On Jan. 23, 1943, my uncle, Frank Ebner Gartz, (photo in uniform, above) reported to the draft board in Chicago to start his training for WWII. So began the correspondence between him and family & friends, comprising almost 300 letters going both ways. I’m posting many of these World War II letters, each on or near the 70th anniversary of its writing. To start with his induction, click HERE.

This blog began in Nov., 2010, when I posted a century-old love note from Josef Gärtz, my paternal grandfather, to Lisi (Elisabetha) Ebner, my paternal grandmother, and follows their bold decision to strike out for America.

My mom and dad were writers too, recording their lives in diaries and letters from the 1920s-the 1990s. Historical, sweet, joyful, and sad, all that life promises-- and takes away--are recorded here as it happened. It's an ongoing saga of the 20th century. To start at the very beginning, please click HERE.

Tuesday, April 17, 2012

Desertion and Divorce

Austrian Clothing
John Koroschetz,
probably Chicago
Tool & Die Maker Business Card: John Koroschetz
After arriving at Ellis Island in 1908, and living for a time in Buffalo, NY, John Koroschetz eventually made his way to Chicago. I know very little of what he did in the six years between 1908 and 1914, but I presume he worked as a machinist or tool and die maker. Here's one of his business cards, but I'm not sure of the year. 

In 1914, he made two life-changing decisions: In April he took the first steps to obtain a divorce from his wife who still resided in Austria. 

Divorce document-John vs. Carolina Koroschetz
This page of the divorce decree states that John published, in a newspaper, his intention to file for divorce, as is required by law. He published on April 2 and April 23, 1914. I'm not sure where he published, perhaps in Chicago, perhaps in an Austrian paper, though the latter is unlikely. The idea is that the party being sued for divorce, the defendant, in this case, John's wife, Carolina, is made aware of the lawsuit.

On July 8th his petition for divorce was presented in court, and the divorce was finalized on July 10, 1914. 

Divorce petition detail: Possible reasons for divorce
The reason for the divorce can be seen in the middle of this page. It notes Carolina and John were "lawfully joined in marriage on June 21, 1896, in Schwechat, Austria, about 5 miles southeast of Vienna. 

In the detail above, you can see that printed right on the form, are several possible reasons for divorce (perhaps these were the only valid reasons at the time). Each INAPPLICABLE reason is crossed out (see above).

"The defendant [Carolina Koroschetz] 
...has committed adultery (Nope-CROSSED OUT)

...has been guilty of extreme and repeated cruelty toward the complainant (CROSSED OUT)

...Has been guilty of habitual drunkenness for the space of two successive years prior to the filing of the bill in this cause (NO-CROSSED OUT

has willfully deserted, and absented herself from the complainant without any reasonable cause for the space of over two years immediately prior to the filing of the bill in this cause. THIS IS THE ONE. 

John left for America in 1908. Had his wife deserted him before he left, taking all their children with her, and who were those children? They're not mentioned in the divorce decree.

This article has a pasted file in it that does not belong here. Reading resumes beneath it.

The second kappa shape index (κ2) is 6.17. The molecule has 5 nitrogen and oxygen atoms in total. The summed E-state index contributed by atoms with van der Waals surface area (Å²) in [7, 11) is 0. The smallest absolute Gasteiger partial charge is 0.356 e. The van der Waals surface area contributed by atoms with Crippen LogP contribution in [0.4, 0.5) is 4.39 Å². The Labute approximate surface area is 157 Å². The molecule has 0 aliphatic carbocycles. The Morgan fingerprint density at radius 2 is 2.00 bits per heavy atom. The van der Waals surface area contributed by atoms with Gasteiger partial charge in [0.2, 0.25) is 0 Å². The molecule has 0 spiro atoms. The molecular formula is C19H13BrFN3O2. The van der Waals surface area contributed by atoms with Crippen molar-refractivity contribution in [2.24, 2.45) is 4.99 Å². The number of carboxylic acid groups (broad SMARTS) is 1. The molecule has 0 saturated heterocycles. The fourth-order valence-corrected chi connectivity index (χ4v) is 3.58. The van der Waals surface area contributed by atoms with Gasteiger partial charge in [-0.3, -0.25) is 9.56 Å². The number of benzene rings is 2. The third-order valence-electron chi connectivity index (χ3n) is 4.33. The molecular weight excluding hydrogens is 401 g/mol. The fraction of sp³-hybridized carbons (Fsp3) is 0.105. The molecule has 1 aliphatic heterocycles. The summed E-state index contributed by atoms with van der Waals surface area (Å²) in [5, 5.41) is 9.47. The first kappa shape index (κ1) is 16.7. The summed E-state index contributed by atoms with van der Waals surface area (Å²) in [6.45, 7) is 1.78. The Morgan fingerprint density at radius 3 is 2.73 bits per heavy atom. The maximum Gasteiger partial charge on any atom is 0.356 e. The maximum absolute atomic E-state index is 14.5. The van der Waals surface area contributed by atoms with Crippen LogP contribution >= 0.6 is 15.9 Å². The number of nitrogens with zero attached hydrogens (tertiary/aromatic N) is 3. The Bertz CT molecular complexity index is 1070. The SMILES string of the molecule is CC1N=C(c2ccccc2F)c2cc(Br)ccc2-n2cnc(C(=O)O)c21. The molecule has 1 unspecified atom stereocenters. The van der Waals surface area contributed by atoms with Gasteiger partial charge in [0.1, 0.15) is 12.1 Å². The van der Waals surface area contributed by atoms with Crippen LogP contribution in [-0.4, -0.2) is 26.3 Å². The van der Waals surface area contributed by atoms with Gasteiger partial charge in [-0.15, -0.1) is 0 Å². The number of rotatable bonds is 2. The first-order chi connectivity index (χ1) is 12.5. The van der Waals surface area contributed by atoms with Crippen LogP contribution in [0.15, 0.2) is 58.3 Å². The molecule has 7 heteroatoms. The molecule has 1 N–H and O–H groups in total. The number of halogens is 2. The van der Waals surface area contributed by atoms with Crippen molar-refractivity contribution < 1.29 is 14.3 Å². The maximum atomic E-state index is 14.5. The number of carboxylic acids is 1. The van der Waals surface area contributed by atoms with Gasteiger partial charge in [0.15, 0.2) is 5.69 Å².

Nothing is impossible, but I find it hard to believe that John would have been the one to do the deserting. I know my mother adored her father, and he was completely devoted to her, dropping everything to rescue her when her car broke down, crying when she brought home her perfect report cards. I find it difficult to believe that a man who showed such loyalty to the daughter of his second marriage would have abandoned his four children from his first marriage.

A bold and stern warning is written on the back of the page shown above, in bright red type so you can't miss it.


For John this meant that for one year after his divorce was approved, he was not allowed to remarry. If he did he risked:


My guess is that John didn't yet know my grandmother, Louise, or at least had no plans to marry her at the time of this decree. Otherwise they would have married as soon as the required year had passed.

Four months after the divorce, in November of 1914, John Koroschetz took another life-changing step: he applied for U.S. citizenship, and on his naturalization form, we learned the names and ages of his Austrian children––and a different possible name for his first wife.


Marian Kurz said...

When we lived in Tx., some 40 years ago, our neighbor's daughter was a resident of Ct. Their laws at the time required a 3 year wait between the filing and the granting of the decree. So a one year hiatus doesn't seem so bad. Perhaps she just didn't want to leave Austria.

Terry Helwig said...

Very interesting post, Linda. My mom, who was matrimonially inclinded, would have had a difficult time with waiting this long. She was married six times. As I mentioned in my memoir, she may have overlapped one marriage before her previous divorce was final. She lived by her own rules.

Terry Helwig
Author of Moonlight on Linoleum

Kathy Reed said...

First of all, I loved reading Terry Helwig's comment about her "matrimonially inclined" mother. I don't think I've ever heard of anyone doing that.

In regard to your post, do you know what happened to the children in Austria? I know I have to stay tuned -- just hope you know the answer.

Nancy said...

Linda, I continue to be amazed at all the documents and photographs in your collection. Sometimes I think it would be like being in heaven to have so much information about ancestors. Other times, I think I might feel in the depths of despair over trying to scan/photograph, organize, and archive everything.

I just finished reading your 3 recent posts about your grandfather. You've done a nice job of sequencing the posts and presenting them, too.